Nepal’s clampdown on gold-based money laundering

Nepal’s Inland Revenue Department (IRD) has recently been designated the regulator of the domestic bullion market.

It has been charged with enforcing a raft of legislation that is not new, but which has yet to be effectively enforced in the South East Asian country.

IRD directive

The IRD is developing a directive that aims to make it clear what dealers in gold and precious metals must do under the Money Laundering Prevention Act (MLPA).

It categorises bullion traders as reporting entities and requires them to keep records of customers.

KYC enforcement

The directive makes it mandatory for bullion traders to enforce the Know Your Customer (KYC) provisions in the existing MLPA legislation.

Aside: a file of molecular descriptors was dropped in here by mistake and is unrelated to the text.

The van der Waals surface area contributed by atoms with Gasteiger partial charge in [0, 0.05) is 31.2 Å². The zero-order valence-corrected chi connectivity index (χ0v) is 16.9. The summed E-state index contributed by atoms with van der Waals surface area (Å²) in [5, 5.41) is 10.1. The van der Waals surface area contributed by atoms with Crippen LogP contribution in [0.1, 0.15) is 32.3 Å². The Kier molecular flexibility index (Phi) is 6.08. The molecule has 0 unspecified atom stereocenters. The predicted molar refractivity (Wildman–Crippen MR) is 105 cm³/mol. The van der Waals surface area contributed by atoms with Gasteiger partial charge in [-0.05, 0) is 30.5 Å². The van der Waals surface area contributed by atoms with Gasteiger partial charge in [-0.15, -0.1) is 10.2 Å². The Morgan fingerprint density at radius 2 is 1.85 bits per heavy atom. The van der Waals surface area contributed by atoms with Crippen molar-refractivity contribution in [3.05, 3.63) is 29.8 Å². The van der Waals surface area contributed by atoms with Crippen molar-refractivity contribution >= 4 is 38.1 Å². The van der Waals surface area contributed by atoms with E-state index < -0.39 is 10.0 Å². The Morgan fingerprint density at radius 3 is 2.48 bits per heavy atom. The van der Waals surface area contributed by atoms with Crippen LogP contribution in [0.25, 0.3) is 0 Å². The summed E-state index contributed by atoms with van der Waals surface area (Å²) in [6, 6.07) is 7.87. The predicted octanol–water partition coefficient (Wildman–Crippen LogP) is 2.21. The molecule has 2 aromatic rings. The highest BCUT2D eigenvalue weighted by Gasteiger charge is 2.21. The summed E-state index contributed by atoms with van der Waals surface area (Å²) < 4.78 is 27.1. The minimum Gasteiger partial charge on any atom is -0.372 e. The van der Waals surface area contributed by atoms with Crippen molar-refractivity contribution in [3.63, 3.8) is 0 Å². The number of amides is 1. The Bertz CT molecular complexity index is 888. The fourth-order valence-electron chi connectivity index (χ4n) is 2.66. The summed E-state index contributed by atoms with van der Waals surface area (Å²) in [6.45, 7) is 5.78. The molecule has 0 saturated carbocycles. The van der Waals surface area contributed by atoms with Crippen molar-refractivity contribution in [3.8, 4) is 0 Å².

Nepal’s gold traders will also have to ask their customers to fill in a form or submit a photocopy of their identity card for transactions involving gold and other precious metals.

Traders will also be obliged to report suspicious transactions and those above one million Nepalese rupees (US$8,775) to the regulator.

Effective regulator

While Nepal’s financial institutions have by and large implemented the requirements of the MLPA, the country’s gold and precious metal dealers have not, mainly due to the absence of a strong regulator of the sector.

Officials hope that with the IRD effectively becoming the regulator of bullion trade, these regulations will soon be met in the gold and precious metal sectors.


Categories: Trade Based Financial crimes News

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